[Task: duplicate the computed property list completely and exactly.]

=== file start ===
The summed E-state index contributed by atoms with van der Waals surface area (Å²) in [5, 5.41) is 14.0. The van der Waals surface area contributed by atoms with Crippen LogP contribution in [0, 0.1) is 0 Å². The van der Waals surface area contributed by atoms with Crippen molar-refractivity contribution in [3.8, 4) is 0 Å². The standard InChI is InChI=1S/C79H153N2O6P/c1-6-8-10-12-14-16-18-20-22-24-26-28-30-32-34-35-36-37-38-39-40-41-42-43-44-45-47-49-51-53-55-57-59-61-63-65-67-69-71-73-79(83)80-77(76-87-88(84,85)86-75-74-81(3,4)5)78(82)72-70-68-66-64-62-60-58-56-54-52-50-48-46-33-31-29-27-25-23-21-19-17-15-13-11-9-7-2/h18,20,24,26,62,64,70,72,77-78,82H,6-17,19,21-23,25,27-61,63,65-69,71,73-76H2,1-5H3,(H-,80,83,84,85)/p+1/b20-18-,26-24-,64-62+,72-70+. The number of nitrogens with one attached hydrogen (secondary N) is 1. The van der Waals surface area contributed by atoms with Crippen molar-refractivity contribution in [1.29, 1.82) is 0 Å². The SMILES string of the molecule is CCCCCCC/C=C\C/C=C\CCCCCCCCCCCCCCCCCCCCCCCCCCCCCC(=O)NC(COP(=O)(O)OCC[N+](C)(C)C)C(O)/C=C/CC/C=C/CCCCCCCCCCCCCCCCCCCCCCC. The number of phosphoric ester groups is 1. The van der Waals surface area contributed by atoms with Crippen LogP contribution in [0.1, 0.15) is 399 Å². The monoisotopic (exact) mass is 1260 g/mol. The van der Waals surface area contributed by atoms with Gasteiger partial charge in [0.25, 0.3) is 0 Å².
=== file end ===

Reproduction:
The summed E-state index contributed by atoms with van der Waals surface area (Å²) in [5, 5.41) is 14.0. The van der Waals surface area contributed by atoms with Crippen LogP contribution in [0, 0.1) is 0 Å². The van der Waals surface area contributed by atoms with Crippen molar-refractivity contribution in [3.8, 4) is 0 Å². The standard InChI is InChI=1S/C79H153N2O6P/c1-6-8-10-12-14-16-18-20-22-24-26-28-30-32-34-35-36-37-38-39-40-41-42-43-44-45-47-49-51-53-55-57-59-61-63-65-67-69-71-73-79(83)80-77(76-87-88(84,85)86-75-74-81(3,4)5)78(82)72-70-68-66-64-62-60-58-56-54-52-50-48-46-33-31-29-27-25-23-21-19-17-15-13-11-9-7-2/h18,20,24,26,62,64,70,72,77-78,82H,6-17,19,21-23,25,27-61,63,65-69,71,73-76H2,1-5H3,(H-,80,83,84,85)/p+1/b20-18-,26-24-,64-62+,72-70+. The number of nitrogens with one attached hydrogen (secondary N) is 1. The van der Waals surface area contributed by atoms with Crippen molar-refractivity contribution in [1.29, 1.82) is 0 Å². The SMILES string of the molecule is CCCCCCC/C=C\C/C=C\CCCCCCCCCCCCCCCCCCCCCCCCCCCCCC(=O)NC(COP(=O)(O)OCC[N+](C)(C)C)C(O)/C=C/CC/C=C/CCCCCCCCCCCCCCCCCCCCCCC. The number of phosphoric ester groups is 1. The van der Waals surface area contributed by atoms with Crippen LogP contribution in [0.1, 0.15) is 399 Å². The monoisotopic (exact) mass is 1260 g/mol. The van der Waals surface area contributed by atoms with Gasteiger partial charge in [0.25, 0.3) is 0 Å².